I have said it before and I will say it again… you must be very careful when buying works of art on sites like eBay. Remember, eBay does not police the items that are being offered for sale and they give no guarantees. While the seller might guarantee to refund your money if the work is not by the artist in question, it is going to be up to you to prove that it is a fake and many experts will not get involved because of the legal can of worms it opens up.
This month’s segment in my continuing survey on what to look for when buying a work of art is:
The Artist’s Signature Image/Style
To begin with it is important to know what an artist is, or has become, famous for – what we call their signature image/style. And, if you are only going to buy one work by a particular artist, it usually pays to stick to their signature image. These works will usually be the ones that are the easiest to resell in the future, because they will have the widest appeal. If an artist is known for their beautiful still life paintings, or for their animal portraits, then you are usually best served buying one of those.
On the other hand, if you become a collector of a particular artist then you will almost certainly want to branch out and acquire a variety of styles and subjects. However, even then, the core of your collection will, more than likely, contain many works featuring that artist’s signature image.
A good example of this can be seen in the works of Edouard Leon Cortès. Here is an artist who is widely known for his ability to capture the city streets of Paris in all their glory. However, he is also known for his beautiful landscapes and interior scenes that were executed in Normandy and Brittany. Most of the important Cortès collections, which we know of, feature many of his Paris street scenes, along with a nice sampling of his other subject matters.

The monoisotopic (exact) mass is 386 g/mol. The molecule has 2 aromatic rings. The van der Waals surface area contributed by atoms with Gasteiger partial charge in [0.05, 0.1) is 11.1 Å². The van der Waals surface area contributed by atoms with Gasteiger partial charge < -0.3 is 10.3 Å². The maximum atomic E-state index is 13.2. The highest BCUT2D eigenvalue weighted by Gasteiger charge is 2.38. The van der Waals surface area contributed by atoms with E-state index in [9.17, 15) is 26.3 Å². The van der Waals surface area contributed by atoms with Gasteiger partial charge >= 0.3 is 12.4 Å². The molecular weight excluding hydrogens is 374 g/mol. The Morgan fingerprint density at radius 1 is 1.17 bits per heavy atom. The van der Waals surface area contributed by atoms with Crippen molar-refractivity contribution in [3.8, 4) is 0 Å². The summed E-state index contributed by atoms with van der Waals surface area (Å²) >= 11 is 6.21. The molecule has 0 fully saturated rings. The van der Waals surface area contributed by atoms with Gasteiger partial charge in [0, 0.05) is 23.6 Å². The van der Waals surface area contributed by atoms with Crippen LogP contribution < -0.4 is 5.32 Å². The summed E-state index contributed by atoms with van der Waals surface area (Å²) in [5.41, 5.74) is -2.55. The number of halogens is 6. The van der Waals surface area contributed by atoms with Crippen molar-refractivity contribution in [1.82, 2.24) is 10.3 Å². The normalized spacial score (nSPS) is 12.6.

There are some artists who do not have a signature image, but have a signature style. In that case, stick with the signature style. Artists like Monet or Renoir would fall into this category – both were important Impressionist artists, but painted a variety of subjects – from figures to landscapes to still lives. If you were to collect their art, the core of your collection would probably consist of a variety of subjects done in the impressionist style.
Keep in mind that some artists might have more than one signature image. A nice example of this can be seen in the works of Julien Dupré. While Dupré is famous for his images of French peasants during the latter half of the 19th century, there are two subjects that people vie for… the haymaking scenes, and those featuring the farmhand tending the cows or sheep. If you wanted to buy just one Dupré for your collection, then you can choose whichever subject appeals to you most.
Now, having said all that, in the end, it still comes down to this… buy what you like, because you are going to live with it! Do your research and visit the galleries who are the experts in the period of art you enjoy. The right gallery will be able to guide you to the right paintings!
Gallery Updates: The gallery will be participating in the upcoming Architectural Digest Home Design Show. This exhibit will take place at the Jacob K. Javits Convention Center, here in New York City, from November 1 – November 3, 2001. We have also been informed that the Art & Antique Dealers League Show, which was supposed to open at the Armory on November 14th has been canceled.
Virtual Exhibitions: We have added a small exhibition featuring a detailed biography on, and images of paintings by, Jean-Charles Cazin to the web site. The direct link is as follows:
Cazin was one of the most important and influential French landscape artists at the end of the 19th century and his works were eagerly sought after by many of the major collectors of his time. The exhibition features 3 wonderful examples of his work and we currently have one painting that is available for sale in the Online Inventory section of our site.
New (sold) works have been added to the Cortes, Blanchard, Aston Knight and Victorian Landscape exhibitions.
Next Month: I will discuss how the period in which a work was created will affect its value.